September 21 25

September 21-25

Monday, September 21

9.4.2.2 Determine a theme or central idea of a text and analyze in detail its
development over the course of the text, including how it emerges and is
shaped and refined by specific details; provide an objective summary of the
text.
On-going: 9.11.4.4 Determine or clarify the meaning of unknown and multiple-meaning words and 9.7.10.10 Write routinely over extended and shorter time frames for a range of tasks, purposes, and audiences.

  • (10 min) Free Write: Choose one of the memories you wrote about last week and respond to the following:
    • How did I change? (Who was I before and after the situation?)
    • Why did the event or situation occur? What forces were at work?
    • Did I realize the significance of the event at the time? Why or why not?
    • Why was the event or situation important to me?
  • (15 min) Debriefing from Friday: How did it go?
  • (15 min) Quiz on While the Locust Slept through page 77.
  • (20 min) Comprehension check — go through the events and themes of the book so far. Create a timeline as a class.
  • Hand out Vocab packet for lesson 2
  • (30 min) Read pages 97-114 in Locust for tomorrow — we will start this section by reading aloud.

Time at the end to read silently

Tuesday, September 22

9.7.3.3 d. Use precise words and phrases, telling details, figurative and sensory
language to convey a vivid picture of the experiences, events, setting,
and/or characters.
On-going: 9.11.4.4 Determine or clarify the meaning of unknown and multiple-meaning words and 9.7.10.10 Write routinely over extended and shorter time frames for a range of tasks, purposes, and audiences.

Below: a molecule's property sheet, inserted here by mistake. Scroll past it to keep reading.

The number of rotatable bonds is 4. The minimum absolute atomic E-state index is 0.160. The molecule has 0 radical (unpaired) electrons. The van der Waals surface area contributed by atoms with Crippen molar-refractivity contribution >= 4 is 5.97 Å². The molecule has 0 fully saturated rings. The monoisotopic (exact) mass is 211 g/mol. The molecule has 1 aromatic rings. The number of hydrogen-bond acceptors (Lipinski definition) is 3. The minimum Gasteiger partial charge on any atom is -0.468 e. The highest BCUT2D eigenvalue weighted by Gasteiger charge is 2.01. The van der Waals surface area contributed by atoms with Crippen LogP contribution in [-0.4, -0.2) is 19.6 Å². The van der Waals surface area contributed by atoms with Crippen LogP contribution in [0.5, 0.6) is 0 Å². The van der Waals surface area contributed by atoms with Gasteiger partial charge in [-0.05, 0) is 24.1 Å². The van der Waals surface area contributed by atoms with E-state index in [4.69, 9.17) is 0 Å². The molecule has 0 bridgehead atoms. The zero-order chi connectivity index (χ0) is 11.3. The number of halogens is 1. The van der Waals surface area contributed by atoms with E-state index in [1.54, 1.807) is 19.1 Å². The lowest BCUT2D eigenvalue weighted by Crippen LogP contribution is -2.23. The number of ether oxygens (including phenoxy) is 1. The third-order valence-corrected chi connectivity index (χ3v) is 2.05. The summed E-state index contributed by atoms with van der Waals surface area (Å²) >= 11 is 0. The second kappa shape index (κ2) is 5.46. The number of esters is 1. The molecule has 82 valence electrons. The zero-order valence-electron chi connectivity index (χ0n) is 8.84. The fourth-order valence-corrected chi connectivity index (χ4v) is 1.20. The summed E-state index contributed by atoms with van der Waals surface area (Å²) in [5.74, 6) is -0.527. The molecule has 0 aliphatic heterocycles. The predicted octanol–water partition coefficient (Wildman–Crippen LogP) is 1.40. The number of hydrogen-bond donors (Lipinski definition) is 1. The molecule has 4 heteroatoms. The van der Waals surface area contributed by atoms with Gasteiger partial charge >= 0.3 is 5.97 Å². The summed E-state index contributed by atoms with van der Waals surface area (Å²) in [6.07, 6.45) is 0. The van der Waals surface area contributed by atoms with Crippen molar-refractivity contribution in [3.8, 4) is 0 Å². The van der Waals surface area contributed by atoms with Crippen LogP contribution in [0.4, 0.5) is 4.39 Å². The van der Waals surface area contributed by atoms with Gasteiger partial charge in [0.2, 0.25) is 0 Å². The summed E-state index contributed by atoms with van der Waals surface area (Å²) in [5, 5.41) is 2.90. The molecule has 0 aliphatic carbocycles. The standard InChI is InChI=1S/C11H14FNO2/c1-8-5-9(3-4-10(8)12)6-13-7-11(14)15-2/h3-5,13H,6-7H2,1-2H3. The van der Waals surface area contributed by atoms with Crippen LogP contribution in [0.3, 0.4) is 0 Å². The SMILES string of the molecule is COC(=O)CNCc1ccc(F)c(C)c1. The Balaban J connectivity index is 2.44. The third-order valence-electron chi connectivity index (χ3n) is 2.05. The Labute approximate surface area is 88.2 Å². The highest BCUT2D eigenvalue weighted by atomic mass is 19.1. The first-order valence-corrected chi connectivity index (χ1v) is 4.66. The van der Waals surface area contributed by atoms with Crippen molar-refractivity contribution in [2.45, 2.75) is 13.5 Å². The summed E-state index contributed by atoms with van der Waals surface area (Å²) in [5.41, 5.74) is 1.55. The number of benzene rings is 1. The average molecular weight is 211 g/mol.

• (10 min) Free Write:Working with the memory you wrote about yesterday respond to the following:
    • What does my memory reveal or show about the nature of __? (childhood, fear, love, failure, etc.)
    • Who might relate to my memory? Why?
    • Is there a public issue is related to my memory? If so, what is it?
  • (60 min) Start Found Poetry Project
  • Define found and parallel poems:
    • Found Poems: poems that are composed from words and phrases found in another text.
    • Parallel Poems: original poems that use the same line structures as another poem, but focus on a completely different topic. Some words from the original poem are retained, but some words are replaced with new words.
  • Example: found and parallel poem models
  • We are going to write found and parallel poems using page _ of While the Locust Slept. Instructions can be found here.
  • Read pages 115-127 in Locust for tomorrow

Wednesday, September 23

Lumberjack schedule

9.4.1.1 Cite strong and thorough textual evidence to support analysis of what the
text says explicitly as well as inferences drawn from the text.
9.7.3.3 d. Use precise words and phrases, telling details, figurative and sensory
language to convey a vivid picture of the experiences, events, setting,
and/or characters.
On-going: 9.11.4.4 Determine or clarify the meaning of unknown and multiple-meaning words and 9.7.10.10 Write routinely over extended and shorter time frames for a range of tasks, purposes, and audiences.

  • (10 min) Free Write: Choose one of the memories you wrote about last week and respond to the following:
    • How did I change? (Who was I before and after the situation?)